We are all familiar with the Civil War Monument in Glendale Cemetery, but I wonder how many have noticed the 20-foot cross standing alongside it.
This cross was erected in the mid 1990s by the Marine Corps League with headquarters in Columbus. Members of that league were contacted by a member of the Jenkins-Vaughan Post 97 of the American Legion in Cardngton.
The goal of the Belleau Wood Detachment of the league was to “remind both today’s population and the future generations how sweet freedom is and of the lessons that were taught of freedom as so many have given their lives for its preservation.”
The 20-foot cross was assembled by Cardington’s Charlie Albright at his Wood ‘N Craft Store in the village and made of 4 x 4 lumber, treated and painted white. The Glendale Cemetery board gave their permission for the cross’ erection which was dedicated at a later date.
The three men who positioned the cross were all veterans of World War II and two of them served in the same platoon on Okinawa during that 82-day battle. The cross is topped with a Marine helmet.
• Another snippet is taken from the local paper dated 42 years ago shortly after Christmas. There is a story with photo of Bob Mathews, owner of the Mathews Service Station, seated in a sleigh, the gift given to him by his wife, Joanne.
The sleigh was equipped with a foot warmer. Painted all black it was also equipped with sleigh bells, a gift from his brother-in-law Ralph King, now deceased. The lantern was an old railroad lantern carried in the early 1920’s by Ferris Riggs, husband of Joanne’s aunt, Hilda Riggs.
At the time, Joanne said she thought the sleigh was built by the Cardington Buggy works then located on East Second Street prior to 1900.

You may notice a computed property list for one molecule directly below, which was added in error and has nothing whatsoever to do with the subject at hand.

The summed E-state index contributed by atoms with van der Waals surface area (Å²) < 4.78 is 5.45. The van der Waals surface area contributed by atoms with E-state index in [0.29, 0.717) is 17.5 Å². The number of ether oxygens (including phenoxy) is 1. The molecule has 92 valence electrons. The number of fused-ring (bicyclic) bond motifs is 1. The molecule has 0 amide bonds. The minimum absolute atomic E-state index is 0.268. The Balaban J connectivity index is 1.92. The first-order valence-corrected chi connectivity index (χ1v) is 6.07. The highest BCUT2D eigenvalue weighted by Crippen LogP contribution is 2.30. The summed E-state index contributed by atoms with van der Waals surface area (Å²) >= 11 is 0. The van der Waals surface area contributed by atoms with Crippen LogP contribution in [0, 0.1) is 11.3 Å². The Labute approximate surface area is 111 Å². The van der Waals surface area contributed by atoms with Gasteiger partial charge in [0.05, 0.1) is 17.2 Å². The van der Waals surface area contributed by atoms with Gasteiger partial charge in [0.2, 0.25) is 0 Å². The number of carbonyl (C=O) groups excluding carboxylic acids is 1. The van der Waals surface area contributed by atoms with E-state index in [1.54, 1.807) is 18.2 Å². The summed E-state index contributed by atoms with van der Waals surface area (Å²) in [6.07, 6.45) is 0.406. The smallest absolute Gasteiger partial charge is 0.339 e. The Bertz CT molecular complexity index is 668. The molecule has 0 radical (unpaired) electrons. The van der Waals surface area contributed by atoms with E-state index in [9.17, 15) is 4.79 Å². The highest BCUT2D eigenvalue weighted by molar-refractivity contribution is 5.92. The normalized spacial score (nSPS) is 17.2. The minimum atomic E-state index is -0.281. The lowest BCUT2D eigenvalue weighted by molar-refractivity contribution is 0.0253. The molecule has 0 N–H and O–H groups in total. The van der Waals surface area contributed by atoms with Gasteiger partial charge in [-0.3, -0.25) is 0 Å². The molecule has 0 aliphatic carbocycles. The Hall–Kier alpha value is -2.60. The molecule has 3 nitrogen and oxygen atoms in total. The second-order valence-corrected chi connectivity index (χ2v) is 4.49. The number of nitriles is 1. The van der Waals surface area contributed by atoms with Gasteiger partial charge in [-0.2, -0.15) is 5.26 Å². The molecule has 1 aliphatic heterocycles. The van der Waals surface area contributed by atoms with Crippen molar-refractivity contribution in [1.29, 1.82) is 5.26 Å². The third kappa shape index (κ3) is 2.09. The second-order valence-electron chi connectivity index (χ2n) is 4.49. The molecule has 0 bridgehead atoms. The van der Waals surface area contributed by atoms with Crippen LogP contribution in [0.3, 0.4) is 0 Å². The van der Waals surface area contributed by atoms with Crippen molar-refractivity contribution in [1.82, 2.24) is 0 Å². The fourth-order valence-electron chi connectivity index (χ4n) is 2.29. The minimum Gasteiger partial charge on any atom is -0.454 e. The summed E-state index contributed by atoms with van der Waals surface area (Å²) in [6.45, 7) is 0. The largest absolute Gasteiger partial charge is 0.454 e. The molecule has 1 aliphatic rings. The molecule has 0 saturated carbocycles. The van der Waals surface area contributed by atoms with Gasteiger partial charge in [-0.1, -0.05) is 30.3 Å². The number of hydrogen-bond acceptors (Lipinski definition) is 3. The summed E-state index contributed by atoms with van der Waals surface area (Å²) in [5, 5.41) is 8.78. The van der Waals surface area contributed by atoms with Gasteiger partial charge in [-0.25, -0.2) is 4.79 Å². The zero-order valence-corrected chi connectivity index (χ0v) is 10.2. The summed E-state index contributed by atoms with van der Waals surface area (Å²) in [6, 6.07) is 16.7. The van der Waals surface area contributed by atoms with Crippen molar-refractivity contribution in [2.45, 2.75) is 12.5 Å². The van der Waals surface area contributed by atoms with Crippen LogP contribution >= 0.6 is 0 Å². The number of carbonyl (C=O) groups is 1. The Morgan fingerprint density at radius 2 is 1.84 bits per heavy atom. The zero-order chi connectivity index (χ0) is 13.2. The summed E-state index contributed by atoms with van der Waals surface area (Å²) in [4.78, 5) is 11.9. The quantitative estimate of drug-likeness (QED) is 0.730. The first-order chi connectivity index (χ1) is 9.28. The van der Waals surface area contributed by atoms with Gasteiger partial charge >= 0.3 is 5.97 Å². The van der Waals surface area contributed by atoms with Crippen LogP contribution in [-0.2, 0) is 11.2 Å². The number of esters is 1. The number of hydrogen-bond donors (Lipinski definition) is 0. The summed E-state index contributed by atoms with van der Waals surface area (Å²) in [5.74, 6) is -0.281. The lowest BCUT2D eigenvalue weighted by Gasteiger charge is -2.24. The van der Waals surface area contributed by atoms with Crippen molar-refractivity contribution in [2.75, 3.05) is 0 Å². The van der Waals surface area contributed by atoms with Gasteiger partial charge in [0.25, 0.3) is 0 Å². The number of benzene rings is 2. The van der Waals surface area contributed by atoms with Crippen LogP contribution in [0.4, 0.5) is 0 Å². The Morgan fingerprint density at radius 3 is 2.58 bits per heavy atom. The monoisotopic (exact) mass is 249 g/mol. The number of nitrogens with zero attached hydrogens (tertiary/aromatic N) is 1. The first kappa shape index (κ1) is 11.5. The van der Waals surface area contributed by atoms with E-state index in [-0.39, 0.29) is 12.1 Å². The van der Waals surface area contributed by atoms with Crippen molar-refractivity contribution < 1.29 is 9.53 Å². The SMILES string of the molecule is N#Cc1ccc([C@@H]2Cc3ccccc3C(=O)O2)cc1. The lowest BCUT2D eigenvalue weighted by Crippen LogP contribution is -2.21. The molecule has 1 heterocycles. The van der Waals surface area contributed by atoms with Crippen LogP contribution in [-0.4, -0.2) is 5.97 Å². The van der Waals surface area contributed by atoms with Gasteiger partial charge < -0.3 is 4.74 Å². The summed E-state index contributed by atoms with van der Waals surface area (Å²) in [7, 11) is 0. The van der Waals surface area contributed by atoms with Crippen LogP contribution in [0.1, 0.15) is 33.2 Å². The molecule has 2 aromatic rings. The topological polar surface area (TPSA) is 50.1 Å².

• Finally, the editor of the local paper had his “poison pen” out in an 1897 edition in which he writes “Cardington has an electric light plant that is a delight to the people. Mount Gilead is afflicted with an inferior one, but there are some people profane enough to say that town is prettier when the lights are out.”
Then, in the very next paragraph, he attacks his own village.
“Cardington has little frame building stuck right down in the business center of the town and they are kindling wood and tinder boxes inviting fire at any time.”
90 years ago: Named as librarians for 1930 for the Cardington Public Library Association were Miss Gertrude Mack and Miss Estalla Payne.
80 years ago: Albert W. Klingel, a Cardington Township trustee since 1928, announced his candidacy for Morrow County Commissioner at the May primary.
60 years ago: Dunham Brothers Realtors listed a 5-room home on a big lot on North Marion Street for the low price of $3,800.
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